Every Friday We Have A New Bollywood Movie In Silicon Valley

There I was waiting for “Piku” to start. Instead, I was sitting through a series of Bollywood trailers. All of a sudden I heard a very exciting exchange between a group of women seated right behind me.

“Every Friday there is a new movie.”

“Such good movies too, nah?,” responded another.

“Summer holiday right now in India, so all these good movies are releasing now,” commented another.

“So, very Friday we will see a new film nah?”

So, I guess like them I too have my choice cut out for the next three weeks these new Bollywood films releasing. They are “Bombay Velvet,” on May 15, 2015;  “Tanu Weds Manu,” on May 22, 2015,  “Dil Dhadakne Do”  or DDD on June 5, 2015,

And, in case you missed we have an interview with Mikey McCleary, who did the title track of “Bombay Velvet.”







Mikey McCleary

Listen to Mikey McCleary on The Kamla Show

Meet Mikey McCleary, musician, composer and music producer.He has been kept busy creating music for Bollywood films and Indian advertisements, and lately he has branched out to score music for Indian-American filmmaker Shonali Bose’s “Margarita With A Straw”

If his name is unfamiliar, his music must certainly be familiar to most of us. You might have heard his track from “Bombay Velvet” that releases later this year; or, his Tu Hi Tu from “Nautanki Sala.” Perhaps this track from “Shanghai.” or Khoya Khoya Chand from “Shaitan” is a favorite. Then again, you probably would recognize the catchy jingles he put together for Vodafone or Levi’s?

We spoke with McCleary last month on a wide range of topics ranging from his early years in India to his teenage years growing up in New Zealand, the music and bands he listened to, and how he came to compose music for Bollywood films and for Bose’s “”Margarita With A Straw,” his first international film.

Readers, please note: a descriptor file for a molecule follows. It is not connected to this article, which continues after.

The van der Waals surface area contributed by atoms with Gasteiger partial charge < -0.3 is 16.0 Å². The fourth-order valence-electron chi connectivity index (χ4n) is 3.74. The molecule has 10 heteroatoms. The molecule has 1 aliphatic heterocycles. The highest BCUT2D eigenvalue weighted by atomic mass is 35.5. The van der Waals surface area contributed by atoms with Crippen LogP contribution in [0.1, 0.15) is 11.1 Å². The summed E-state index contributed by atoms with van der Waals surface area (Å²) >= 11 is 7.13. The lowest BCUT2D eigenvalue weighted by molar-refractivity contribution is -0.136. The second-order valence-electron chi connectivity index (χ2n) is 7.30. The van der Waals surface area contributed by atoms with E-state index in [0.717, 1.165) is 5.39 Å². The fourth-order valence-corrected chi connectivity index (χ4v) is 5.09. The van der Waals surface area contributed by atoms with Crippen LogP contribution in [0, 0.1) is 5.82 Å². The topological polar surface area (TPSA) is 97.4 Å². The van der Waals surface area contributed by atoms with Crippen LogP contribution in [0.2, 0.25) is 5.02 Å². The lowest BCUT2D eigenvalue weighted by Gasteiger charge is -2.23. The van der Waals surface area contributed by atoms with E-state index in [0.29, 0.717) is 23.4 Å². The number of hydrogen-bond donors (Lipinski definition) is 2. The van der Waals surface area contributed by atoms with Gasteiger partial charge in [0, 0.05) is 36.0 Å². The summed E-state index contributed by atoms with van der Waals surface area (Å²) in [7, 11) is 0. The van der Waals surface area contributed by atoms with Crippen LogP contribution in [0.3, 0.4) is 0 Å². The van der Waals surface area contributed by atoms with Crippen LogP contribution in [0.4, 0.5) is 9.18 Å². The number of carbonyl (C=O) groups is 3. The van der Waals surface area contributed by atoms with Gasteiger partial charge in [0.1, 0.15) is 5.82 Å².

McCleary’s musical  taste is eclectic, and this is clearly reflected in the music he is creating in Bollywood. As a teenager he listened to a wide variety of music, his favourites being David Bowie, Dire Straits, Queen, Bob Dylan and Cure.  He enjoyed classical music as well. He studied music and composition in New Zealand before moving to London to work in a recording studio. It was during his stint in London that he helped his former brother-in-law (an Indian)  produce his first album. They ended up working on 3 albums.

About 7 years ago McCleary relocated to Mumbai, the entertainment capital of India and home to Bollywood, the biggest film industry in the world. McCleary first worked in the advertisement industry and produced some memorable jingles. He then got a break making music for Bollywood films.

“India has a way of becoming addictive,” he says. It is not just India that is addictive, but also those vintage classic Hindi film music. His wife Diksha Basu introduced him to Hindi classic songs and he seems to have a special fondness for Geeta Dutt songs.

McCleary is reimagining some of the old Hindi songs in new ways. Often, he introduces a swing element to the the music, and the re-invented songs have found a new audience in India. In fact it is just such a re-worked version of Dutt’s song that is featured in “Bombay Velvet.”

He has produced 3 albums under The Bartender series that pay homage to old Hindi songs; one of the albums is devoted entirely to songs from Amitabh Bachchan’s films. A hallmark of his music is the manner in which he encourages his singers to be inventive with different styles without being tied down to the customery renditions traditional to Bollywood. “I like to encourage my singers to push their voices, to explore different sounds”. For instance he encouraged one his singers to cultivate an ‘Amy Winehouse’s vibe‘ in her voice. Anushka Manchanda, Shalmali Kholgade, Mauli Dave and Rachel Varghese are some of the singers he has worked with to nurture their innovative atistry.




Besides the 3 albums devoted to Hindi classic songs, McCleary produced his first album “TV Dinners” in English. The album features songs from his popular jingles, except he extended them into full fledged numbers. There are 5 music videos that he has made featuring some of the tracks from his new album.